The approach (created by FunnelWise) gives an excellent overview of the revenue funnel holistically, combining marketing and sales perspective. In many cases, marketing is very knowledgeable about marketing part of the funnel, but can not recall sales stages; and sales have the same problem. Organizational alignment can be easily checked based on the understanding of “the other side” of the funnel by functional groups.
Important to define clear business and technical criteria for funnel stages. Interesting, splitting definitions into business and technical seem to be more and more common in the industry.
Though funnel is often perceived as a sequential movement of records, in reality, records move around and do not always follow expected route. Funnel stages definitions are critical to understand the process.
Check definitions and descriptions of each stage:
- Where do records enter the stage from?
- How exactly do I know when they enter?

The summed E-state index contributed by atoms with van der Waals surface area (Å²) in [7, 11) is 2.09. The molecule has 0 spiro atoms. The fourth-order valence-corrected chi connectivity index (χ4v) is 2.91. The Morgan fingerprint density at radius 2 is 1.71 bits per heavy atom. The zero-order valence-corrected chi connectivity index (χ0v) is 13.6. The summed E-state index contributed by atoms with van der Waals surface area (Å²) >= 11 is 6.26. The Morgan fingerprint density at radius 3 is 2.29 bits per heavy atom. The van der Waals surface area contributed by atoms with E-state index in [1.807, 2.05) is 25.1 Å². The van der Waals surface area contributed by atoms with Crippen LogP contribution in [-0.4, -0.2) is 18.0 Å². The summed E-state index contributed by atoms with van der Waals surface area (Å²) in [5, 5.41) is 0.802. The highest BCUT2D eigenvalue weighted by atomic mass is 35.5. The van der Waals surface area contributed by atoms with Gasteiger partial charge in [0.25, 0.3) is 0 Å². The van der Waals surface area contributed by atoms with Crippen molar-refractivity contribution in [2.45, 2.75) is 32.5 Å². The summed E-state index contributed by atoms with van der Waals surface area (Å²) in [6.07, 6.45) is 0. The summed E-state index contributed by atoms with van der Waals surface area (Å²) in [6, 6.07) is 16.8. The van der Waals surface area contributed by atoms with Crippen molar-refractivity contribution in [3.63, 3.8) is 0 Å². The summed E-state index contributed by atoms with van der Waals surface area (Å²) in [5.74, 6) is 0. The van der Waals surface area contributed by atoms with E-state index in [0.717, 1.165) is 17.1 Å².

- Where do they exist?
- How exactly do I know when they exist?
- Are these criteria documented and communicated across the business and everyone that interacts with records in this stage?
The main funnel is the aggregate of a variety of sub-funnels, which can be organized by:
- individual sales rep
- sales team/sales manager
- lead sources/lead source detail
- campaign or program
- geography or region
- industry of vertical
- product or product line
- business unit
Funnels might have different shapes:
“Top heavy” – some stages are not used properly (either skipped or there are no reduction in records going through). Stages definitions might need to be reviewed.
“Upside-down” funnel on top and Closed Won records are entering directly into this stage. Could be related to the internal process issues or stage definitions (records are entering directly into later stages).
“Bulging funnel” – records are entering in a couple of stages – most likely process issue.
Fully “upside-down” funnel. Funnels definitions need revisions, or the process is not being followed properly.
How to handle improvements: one aspect at a time; important to prioritize which improvement will get the most $$.
The book also suggests clear operational steps to keep sales and marketing on the same page, such as meeting schedule below.
Very useful book for anybody in marketing or sales organization – highly recommend.